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With the current farm bill near expiration, House and Senate conferees look for solutions.
The cost-price squeeze for many farmers could mean tight crop profit margins and cash flow constraints.
The negative repercussions on soybean prices from the Chinese trade battle might have finally peaked last week.
Cash Strategist Sales Recommendations - Sept. 26, 2018
Due to lower soybean prices and higher costs, budgets suggest returns will be very low for corn and soybeans in 2019. Conserving cash, cutting investments, reducing costs, and renegotiating cash rents should be aggressively pursued. If prices do not increase, the budgets indicate it is unlikely that farmers will be able to generate profits on rented farmland in 2019.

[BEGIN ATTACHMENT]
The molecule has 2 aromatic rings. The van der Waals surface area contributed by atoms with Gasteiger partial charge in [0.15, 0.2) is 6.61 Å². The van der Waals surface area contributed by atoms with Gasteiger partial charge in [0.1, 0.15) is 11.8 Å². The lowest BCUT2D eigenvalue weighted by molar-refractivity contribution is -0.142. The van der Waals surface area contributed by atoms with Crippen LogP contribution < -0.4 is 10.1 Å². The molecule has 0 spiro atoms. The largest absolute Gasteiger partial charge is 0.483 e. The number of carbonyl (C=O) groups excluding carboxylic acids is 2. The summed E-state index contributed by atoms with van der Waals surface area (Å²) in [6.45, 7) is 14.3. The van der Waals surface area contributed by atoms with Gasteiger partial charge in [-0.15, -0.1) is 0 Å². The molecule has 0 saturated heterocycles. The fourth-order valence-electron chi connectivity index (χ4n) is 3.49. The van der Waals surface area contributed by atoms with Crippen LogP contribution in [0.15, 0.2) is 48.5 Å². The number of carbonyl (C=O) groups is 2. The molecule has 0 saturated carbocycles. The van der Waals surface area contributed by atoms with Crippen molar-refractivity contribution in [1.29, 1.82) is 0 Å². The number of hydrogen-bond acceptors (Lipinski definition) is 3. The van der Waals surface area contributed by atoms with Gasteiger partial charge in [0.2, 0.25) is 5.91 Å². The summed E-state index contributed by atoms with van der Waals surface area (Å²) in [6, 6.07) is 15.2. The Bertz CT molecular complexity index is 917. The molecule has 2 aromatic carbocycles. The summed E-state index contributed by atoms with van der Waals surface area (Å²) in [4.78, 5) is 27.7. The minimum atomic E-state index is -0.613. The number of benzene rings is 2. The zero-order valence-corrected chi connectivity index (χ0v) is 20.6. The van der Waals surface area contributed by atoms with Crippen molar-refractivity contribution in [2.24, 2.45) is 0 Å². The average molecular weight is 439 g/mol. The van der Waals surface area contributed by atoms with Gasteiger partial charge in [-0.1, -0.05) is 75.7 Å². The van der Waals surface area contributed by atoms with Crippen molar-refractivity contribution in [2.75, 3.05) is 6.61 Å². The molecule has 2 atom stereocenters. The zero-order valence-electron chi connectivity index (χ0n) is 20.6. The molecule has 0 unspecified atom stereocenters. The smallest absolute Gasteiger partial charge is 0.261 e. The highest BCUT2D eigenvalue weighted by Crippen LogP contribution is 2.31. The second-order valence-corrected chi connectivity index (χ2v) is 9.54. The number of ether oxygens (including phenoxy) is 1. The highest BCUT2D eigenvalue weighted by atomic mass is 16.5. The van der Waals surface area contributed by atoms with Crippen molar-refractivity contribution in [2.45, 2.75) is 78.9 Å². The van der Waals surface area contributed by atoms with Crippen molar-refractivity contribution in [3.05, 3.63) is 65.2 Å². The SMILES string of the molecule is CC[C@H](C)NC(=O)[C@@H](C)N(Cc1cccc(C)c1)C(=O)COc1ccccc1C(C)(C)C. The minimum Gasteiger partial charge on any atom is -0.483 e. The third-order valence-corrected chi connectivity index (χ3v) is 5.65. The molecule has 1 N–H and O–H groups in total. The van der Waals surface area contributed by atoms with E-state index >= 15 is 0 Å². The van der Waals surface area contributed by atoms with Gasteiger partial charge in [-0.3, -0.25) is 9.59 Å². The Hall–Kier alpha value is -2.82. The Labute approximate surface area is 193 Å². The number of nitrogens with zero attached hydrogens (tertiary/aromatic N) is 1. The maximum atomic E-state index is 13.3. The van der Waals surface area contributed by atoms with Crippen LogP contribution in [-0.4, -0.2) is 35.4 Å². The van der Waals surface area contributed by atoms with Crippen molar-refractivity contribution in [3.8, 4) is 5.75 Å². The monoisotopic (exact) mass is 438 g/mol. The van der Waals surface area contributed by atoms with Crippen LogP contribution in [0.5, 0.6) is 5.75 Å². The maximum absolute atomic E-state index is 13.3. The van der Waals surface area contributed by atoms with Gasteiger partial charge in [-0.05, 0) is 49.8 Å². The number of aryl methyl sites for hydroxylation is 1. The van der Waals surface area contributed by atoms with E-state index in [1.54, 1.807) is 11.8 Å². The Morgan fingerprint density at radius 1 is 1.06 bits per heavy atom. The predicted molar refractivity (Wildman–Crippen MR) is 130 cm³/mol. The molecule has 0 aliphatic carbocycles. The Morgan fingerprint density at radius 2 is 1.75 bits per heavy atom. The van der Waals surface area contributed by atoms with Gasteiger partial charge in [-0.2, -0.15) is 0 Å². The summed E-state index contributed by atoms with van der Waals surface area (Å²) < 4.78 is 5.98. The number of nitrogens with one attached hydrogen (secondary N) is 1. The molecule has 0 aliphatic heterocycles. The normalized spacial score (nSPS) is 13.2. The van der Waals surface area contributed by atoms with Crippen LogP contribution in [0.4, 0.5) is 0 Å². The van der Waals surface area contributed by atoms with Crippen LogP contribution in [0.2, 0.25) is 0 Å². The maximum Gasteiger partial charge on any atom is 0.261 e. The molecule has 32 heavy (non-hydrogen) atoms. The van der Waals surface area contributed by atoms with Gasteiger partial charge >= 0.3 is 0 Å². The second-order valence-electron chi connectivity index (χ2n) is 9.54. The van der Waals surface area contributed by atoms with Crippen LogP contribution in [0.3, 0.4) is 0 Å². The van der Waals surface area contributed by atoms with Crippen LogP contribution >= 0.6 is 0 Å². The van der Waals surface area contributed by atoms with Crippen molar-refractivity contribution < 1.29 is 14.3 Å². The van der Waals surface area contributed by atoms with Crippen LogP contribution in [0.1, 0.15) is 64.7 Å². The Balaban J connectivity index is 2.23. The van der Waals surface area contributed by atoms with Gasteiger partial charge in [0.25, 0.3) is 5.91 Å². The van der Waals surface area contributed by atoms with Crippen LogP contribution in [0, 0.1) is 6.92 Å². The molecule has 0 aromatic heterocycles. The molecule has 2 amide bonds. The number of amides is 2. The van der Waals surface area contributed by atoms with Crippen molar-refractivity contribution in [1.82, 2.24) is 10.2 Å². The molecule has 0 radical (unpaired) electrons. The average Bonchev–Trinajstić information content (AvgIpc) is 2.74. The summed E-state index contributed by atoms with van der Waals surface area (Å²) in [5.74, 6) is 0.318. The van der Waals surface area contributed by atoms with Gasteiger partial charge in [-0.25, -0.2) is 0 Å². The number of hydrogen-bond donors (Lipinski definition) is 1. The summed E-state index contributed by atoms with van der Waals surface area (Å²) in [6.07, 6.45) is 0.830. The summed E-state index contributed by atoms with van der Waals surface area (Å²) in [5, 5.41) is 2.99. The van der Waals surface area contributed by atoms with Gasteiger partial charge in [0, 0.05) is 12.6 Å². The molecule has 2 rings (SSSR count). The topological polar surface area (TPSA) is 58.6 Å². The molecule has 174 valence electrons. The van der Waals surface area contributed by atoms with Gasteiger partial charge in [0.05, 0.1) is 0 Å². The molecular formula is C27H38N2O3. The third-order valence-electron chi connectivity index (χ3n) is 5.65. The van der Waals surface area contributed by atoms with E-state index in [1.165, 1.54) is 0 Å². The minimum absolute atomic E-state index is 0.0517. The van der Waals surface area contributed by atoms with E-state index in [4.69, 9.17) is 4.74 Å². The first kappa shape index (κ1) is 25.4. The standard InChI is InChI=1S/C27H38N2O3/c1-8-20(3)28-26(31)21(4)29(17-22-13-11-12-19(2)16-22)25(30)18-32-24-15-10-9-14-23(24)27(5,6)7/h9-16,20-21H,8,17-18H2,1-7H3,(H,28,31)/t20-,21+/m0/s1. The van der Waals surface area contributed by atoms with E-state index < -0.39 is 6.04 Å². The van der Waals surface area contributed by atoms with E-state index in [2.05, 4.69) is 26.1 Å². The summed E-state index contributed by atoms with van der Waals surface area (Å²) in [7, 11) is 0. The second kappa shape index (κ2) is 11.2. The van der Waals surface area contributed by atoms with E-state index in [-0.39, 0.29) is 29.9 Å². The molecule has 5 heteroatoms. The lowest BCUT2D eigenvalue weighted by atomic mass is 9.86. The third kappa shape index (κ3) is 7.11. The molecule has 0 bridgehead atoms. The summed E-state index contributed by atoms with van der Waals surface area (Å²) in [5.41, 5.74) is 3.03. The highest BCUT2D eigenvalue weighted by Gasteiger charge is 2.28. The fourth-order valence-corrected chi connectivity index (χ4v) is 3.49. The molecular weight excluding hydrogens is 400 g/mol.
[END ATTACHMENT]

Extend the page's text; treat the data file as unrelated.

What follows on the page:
My son and I grow 2,400 acres of corn and soybeans. I’d like to get an accurate accounting of production costs for 2019 borrowing and planning purposes. What’s the best way to add up what we spent to produce the 2018 crop? Should we look at cost per bushel or per acre?
Year after year of record harvests, combined with less export and ethanol demand could mean elevators won’t have as much space for grain as in previous years. Isolated areas could even turn grain away, leaving farmers with few options.